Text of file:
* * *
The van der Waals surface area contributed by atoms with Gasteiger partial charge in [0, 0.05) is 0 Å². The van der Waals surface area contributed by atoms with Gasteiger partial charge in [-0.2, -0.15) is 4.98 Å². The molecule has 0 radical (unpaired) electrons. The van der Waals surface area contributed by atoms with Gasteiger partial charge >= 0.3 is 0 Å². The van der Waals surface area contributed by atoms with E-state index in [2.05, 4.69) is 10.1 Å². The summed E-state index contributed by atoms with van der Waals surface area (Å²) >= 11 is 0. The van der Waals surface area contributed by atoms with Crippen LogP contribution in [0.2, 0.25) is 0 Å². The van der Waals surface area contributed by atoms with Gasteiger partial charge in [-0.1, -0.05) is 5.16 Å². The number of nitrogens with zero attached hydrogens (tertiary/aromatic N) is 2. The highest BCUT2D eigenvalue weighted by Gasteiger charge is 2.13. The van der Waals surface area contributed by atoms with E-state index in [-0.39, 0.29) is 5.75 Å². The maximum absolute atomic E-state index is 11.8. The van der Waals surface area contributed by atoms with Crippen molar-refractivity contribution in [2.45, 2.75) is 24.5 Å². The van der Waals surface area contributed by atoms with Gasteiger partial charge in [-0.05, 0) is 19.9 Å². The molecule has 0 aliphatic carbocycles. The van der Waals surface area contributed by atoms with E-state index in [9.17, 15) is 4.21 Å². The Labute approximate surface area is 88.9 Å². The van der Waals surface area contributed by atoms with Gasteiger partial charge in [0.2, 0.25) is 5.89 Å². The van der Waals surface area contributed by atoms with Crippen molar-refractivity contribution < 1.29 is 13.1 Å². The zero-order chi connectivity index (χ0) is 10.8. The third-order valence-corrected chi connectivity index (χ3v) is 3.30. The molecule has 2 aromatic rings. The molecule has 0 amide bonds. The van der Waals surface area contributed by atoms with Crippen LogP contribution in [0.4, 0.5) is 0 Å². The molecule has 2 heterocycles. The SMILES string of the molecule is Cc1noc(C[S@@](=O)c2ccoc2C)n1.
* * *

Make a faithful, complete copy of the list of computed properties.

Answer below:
The van der Waals surface area contributed by atoms with Gasteiger partial charge in [0, 0.05) is 0 Å². The van der Waals surface area contributed by atoms with Gasteiger partial charge in [-0.2, -0.15) is 4.98 Å². The molecule has 0 radical (unpaired) electrons. The van der Waals surface area contributed by atoms with Gasteiger partial charge >= 0.3 is 0 Å². The van der Waals surface area contributed by atoms with E-state index in [2.05, 4.69) is 10.1 Å². The summed E-state index contributed by atoms with van der Waals surface area (Å²) >= 11 is 0. The van der Waals surface area contributed by atoms with Crippen LogP contribution in [0.2, 0.25) is 0 Å². The van der Waals surface area contributed by atoms with Gasteiger partial charge in [-0.1, -0.05) is 5.16 Å². The number of nitrogens with zero attached hydrogens (tertiary/aromatic N) is 2. The highest BCUT2D eigenvalue weighted by Gasteiger charge is 2.13. The van der Waals surface area contributed by atoms with E-state index in [-0.39, 0.29) is 5.75 Å². The maximum absolute atomic E-state index is 11.8. The van der Waals surface area contributed by atoms with Crippen molar-refractivity contribution in [2.45, 2.75) is 24.5 Å². The van der Waals surface area contributed by atoms with Gasteiger partial charge in [-0.05, 0) is 19.9 Å². The molecule has 0 aliphatic carbocycles. The van der Waals surface area contributed by atoms with E-state index in [9.17, 15) is 4.21 Å². The Labute approximate surface area is 88.9 Å². The van der Waals surface area contributed by atoms with Gasteiger partial charge in [0.2, 0.25) is 5.89 Å². The van der Waals surface area contributed by atoms with Crippen molar-refractivity contribution < 1.29 is 13.1 Å². The zero-order chi connectivity index (χ0) is 10.8. The third-order valence-corrected chi connectivity index (χ3v) is 3.30. The molecule has 2 aromatic rings. The molecule has 0 amide bonds. The van der Waals surface area contributed by atoms with Crippen LogP contribution in [0.4, 0.5) is 0 Å². The molecule has 2 heterocycles. The SMILES string of the molecule is Cc1noc(C[S@@](=O)c2ccoc2C)n1.